But Weren't The First Disciples All Men?
by Benjamin Lee
Monday night is Man’s Night in our home. Throughout the year 2006, seven groups of men, totalling 38 in all, would take turns to come to our home. While most were Singaporeans, we also had Filipinos, Malaysians and one from Hong Kong. My wife would prepare special treats and drinks and our twins would serve the guys.
It started in December 2005. On a plane trip back from Quito, God spoke to me about men. I thought we had already taught on manhood and our groups already had some men’s activities. But God seemed to say that I needed to make a more concerted effort. So I sat down with the church staff and planned for our first ever men’s conference in May 2006. Personally I would spend Monday nights with key men in church.
Let me start with my journey as a guy in church. I don't get the wedding picture. Ephesians 5 talks about the bride marrying Jesus. But I don’t want to marry a man. Besides, I wouldn't look nice in garters and lace. There is a song by HillSong which goes “Darling of heaven crucified…” It’s weird trying to relate to Jesus as “darling”!
Growing up in an Anglican church, I used to hear terms like “Ladies’ Fellowship” but don’t recall ever hearing about “Men’s Fellowship”. Many of my Sunday school teachers were female. Dedicated ladies gave us our earliest and deepest bonding with Bible stories. We learnt that Jesus was a nice boy, a polite boy, who always obeyed his mom, always brushed his teeth and always put the toilet seat down. I wondered why the priests wore frocks. This ‘feminised’ brand of Christianity was confusing.
So one of the first things I asked the 38 guys was, “Tell me some of the difficulties in discipling men.” Five themes came through:
Men like to apply. Sit-down singing and discussion seem to be more suited to women.
Men count the cost. They do this when deciding to serve. They think, “Ministry means less time to grow in other areas of life”. They feel their calling is their career. If there is a choice between a career-enhancing event and care group, or between getting 4 A’s and serving as care leader, the choice is simple. The career wins out every time.
Men are more practical. Everyone could be crying during worship but he does not feel much except out of place.
Men take time to bond. Many bonded with their mothers when they were boys. Dads were always busy with work. Those boys have grown up and they now say, “Only girls understand me.”
Men do ministry differently. They realise masculine submission and feminine submission to spiritual authority are different. Some rise up to serve but get discouraged - more than women do - when people don’t respond. They encounter guys who tell them, “I spend time at home so I am a godly example to kids,” which is not always helpful.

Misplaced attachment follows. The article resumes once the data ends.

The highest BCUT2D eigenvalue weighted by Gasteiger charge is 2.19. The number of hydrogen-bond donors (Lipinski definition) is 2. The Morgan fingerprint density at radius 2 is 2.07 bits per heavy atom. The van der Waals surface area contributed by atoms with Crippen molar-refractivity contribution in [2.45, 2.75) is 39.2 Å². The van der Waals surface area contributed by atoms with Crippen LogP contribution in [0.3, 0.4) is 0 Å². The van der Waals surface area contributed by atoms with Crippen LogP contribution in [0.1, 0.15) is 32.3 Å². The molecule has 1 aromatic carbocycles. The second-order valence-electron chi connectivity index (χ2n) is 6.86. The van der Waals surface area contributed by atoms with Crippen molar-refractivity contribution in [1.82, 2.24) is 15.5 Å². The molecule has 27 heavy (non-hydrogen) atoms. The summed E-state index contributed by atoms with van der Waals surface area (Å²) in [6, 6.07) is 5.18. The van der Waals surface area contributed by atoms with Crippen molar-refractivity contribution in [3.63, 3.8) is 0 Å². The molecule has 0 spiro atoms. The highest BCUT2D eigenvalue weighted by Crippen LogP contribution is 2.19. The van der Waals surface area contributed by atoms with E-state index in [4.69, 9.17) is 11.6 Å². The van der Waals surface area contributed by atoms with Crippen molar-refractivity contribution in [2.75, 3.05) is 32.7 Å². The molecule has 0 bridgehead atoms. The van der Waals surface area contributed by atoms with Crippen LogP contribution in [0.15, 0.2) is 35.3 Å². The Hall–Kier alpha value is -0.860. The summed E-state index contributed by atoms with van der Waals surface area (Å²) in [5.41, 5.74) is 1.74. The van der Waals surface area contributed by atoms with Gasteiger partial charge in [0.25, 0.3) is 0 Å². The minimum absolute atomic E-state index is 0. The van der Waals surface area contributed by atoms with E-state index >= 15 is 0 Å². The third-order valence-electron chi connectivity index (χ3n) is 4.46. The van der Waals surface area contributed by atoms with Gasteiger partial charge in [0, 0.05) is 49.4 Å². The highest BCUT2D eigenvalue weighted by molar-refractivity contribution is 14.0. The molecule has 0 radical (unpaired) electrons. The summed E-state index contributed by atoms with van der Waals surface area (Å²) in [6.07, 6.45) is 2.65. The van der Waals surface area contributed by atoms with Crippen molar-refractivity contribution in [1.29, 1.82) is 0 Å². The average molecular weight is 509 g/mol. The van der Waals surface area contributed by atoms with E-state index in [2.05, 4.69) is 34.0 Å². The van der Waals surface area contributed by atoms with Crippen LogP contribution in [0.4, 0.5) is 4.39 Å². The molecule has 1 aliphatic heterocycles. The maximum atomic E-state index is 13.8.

Then I asked about guys’ needs. The answers were fascinating. It was a combination of what they thought guys needed and what they felt they needed too. Four needs kept surfacing:
Men need spiritual victory. They need a God-thing personally and corporately. It is hearing God’s voice, receiving a prophetic word or healing.
Men need more mature men who are open to them. Then they learn to open up. We are inspired by role models. The church needs to make role models more evident. Guys need to see a man whom they respect, praying and taking Christianity seriously.
Men need to taste victory in ministry. Then they will want to do more for God. We are achievement-oriented.
Men need to taste close friendship. Most men change within the context of friendship.
The final thing I asked was the kind of guy-things that were effective. Sport is a big thing. Our guys do bowling, jogging, soccer, tennis and trekking. The younger guys do LAN gaming, PS2 and XBox. One group is into jamming. Many enjoy projects like helping people move house or planning a challenging event. One group scours the city for good eating places. One had an ‘Amazing Race’ with a rented bus to various locations for competitions that started at 10 pm and ended at 6 am. The one I liked was called ‘Ransom’. It was held on Pulau Ubin involving kidnappers, hostages and rescuers.
Here is the observation. God’s great outdoors often brings out the ‘man’ in us. There is something about corporate Singapore that can rob a man. He doesn’t get out in the fresh air. It’s more than sports and the fresh air. It's about getting outdoors, with people important to you. We need masculine places.
I have learnt a lot from Manly Mondays. More than ever, I believe men want to take Christianity more seriously. Men don’t want to play church. They want to be hot for Jesus. They want their hearts to pump with the things the heart of Jesus pumps with.
The Christian church started with men but currently there are more women in church. This can change. That’s my prayer.
This article first appeared in Impact magazine vol. 31 no. 4 (Aug/Sep 2007). Online: http://www.impact.com.sg/